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Alameda County leaders reaffirm changes to Urban Shield

OAKLAND — Alameda County supervisors reaffirmed their commitment to transform the controversial first responder training exercise “Urban Shield,” despite its top organizer warning the move might threaten its existence.
The sweeping overhaul — initially approved Feb. 26 and supported again Tuesday — calls for the event to focus on training for earthquakes and other disasters instead of SWAT military-style exercises fighting crime or terrorism.
Alameda County Sheriff Greg Ahern, whose offices runs Urban Shield, said the shift could cause the Department of Homeland Security to pull the $5.5 million grant that helps pay for the program.
“I believe you are jeopardizing the grant,” Ahern told the board, which voted 3-2 to back recommendations drafted by an ad hoc committee that reviewed the annual event.
The board’s decision came at the end of five-hour hearing, when dozens of speakers called for revamping the exercise.
Established 12 years ago, Urban Shield brings first responders from multiple agencies to train to coordinate efforts in the event of a major emergency.
Participants have come from throughout the Bay Area, as well as Israel, Bahrain and other countries.
“We are saying, ‘Let’s find a better way to do this,’ ” Supervisor Wilma Chan said.
Urban Shield has come under fire because it features first responders training and competing in military-style gear and vehicles, which critics say is a wrong approach to law enforcement.
It also has a trade expo where weapons have been showcased, and a white nationalist group operated a stand at a past expo.
“If you let the sheriff set the terms for the program, this is what you will get,” said John Lindsay-Poland, who served on the ad hoc committee.
Fremont police Chief Kimberly Petersen said the public expects police and firefighters to be ready to respond in a crisis.
“You should also make sure that we are prepared — prepared to save lives,” Petersen said.
The Bay Area Urban Areas Security Initiative, which is made up of representatives of 12 Northern California counties and distributes the federal grant, will review whether to approve the new direction on Thursday.
Supervisors decided to consider the ad hoc committee’s recommendations again Tuesday after critics accused Ahern of attempting to sabotage the changes by claiming they would violate funding guidelines.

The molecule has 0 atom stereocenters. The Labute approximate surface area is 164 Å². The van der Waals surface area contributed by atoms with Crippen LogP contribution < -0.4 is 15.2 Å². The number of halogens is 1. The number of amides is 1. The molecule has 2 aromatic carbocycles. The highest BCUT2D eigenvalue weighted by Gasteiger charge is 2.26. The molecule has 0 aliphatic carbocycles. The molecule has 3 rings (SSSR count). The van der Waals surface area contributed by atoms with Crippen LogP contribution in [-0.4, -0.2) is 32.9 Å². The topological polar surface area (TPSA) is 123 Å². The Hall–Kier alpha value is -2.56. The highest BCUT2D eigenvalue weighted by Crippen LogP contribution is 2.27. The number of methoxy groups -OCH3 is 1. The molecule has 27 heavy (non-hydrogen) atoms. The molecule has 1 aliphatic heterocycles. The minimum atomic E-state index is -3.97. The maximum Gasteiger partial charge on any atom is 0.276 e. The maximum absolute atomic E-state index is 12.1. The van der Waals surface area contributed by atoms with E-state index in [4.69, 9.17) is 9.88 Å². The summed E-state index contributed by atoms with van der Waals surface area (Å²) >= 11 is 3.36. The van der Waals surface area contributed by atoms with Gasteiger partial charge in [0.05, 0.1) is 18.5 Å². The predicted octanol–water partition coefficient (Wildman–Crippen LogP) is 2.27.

“It’s really unfortunate that the sheriff is trying to undermine this process,” said Mohamed Shehk of the Stop Urban Shield Coalition. “What we are doing is expanding training (to the public).
Tuesday’s board decision also followed Ahern and the committee failing to resolve disagreements on some of the 63 recommended changes, such as changing the exercise’s name and eliminating SWAT-style deployment scenarios, which supervisors hoped would happen following the initial approval last month.
According to Ahern, Alameda County’s agreement with federal authorities requires teaching skills to fight terrorism to receive the grant money, which he said might now be distributed to agencies outside Alameda County.
Supervisors Richard Valle, Chan and Keith Carson voted to approve the changes. Supervisors Nate Miley and Scott Haggerty voted against them.
Chan said it was “a huge mischaracterization” to claim people wanted to eliminate the training program instead of just its focus.
But Miley noted that the Bay Area is a potential target for a terrorist attack and said he feared implementing the recommendations will put Alameda County at risk of losing money needed for improving first responder skills.
“I am not going to take any action that would jeopardize the funding,” Miley said.
The change in Urban Shield’s direction has been in the works since March last year, when supervisors established the ad hoc committee to review the event and make recommendations on how it should operate.
Each supervisor appointed someone to the five-member committee, which included a Fremont police officer and a representative from the Stop Urban Shield Coalition.

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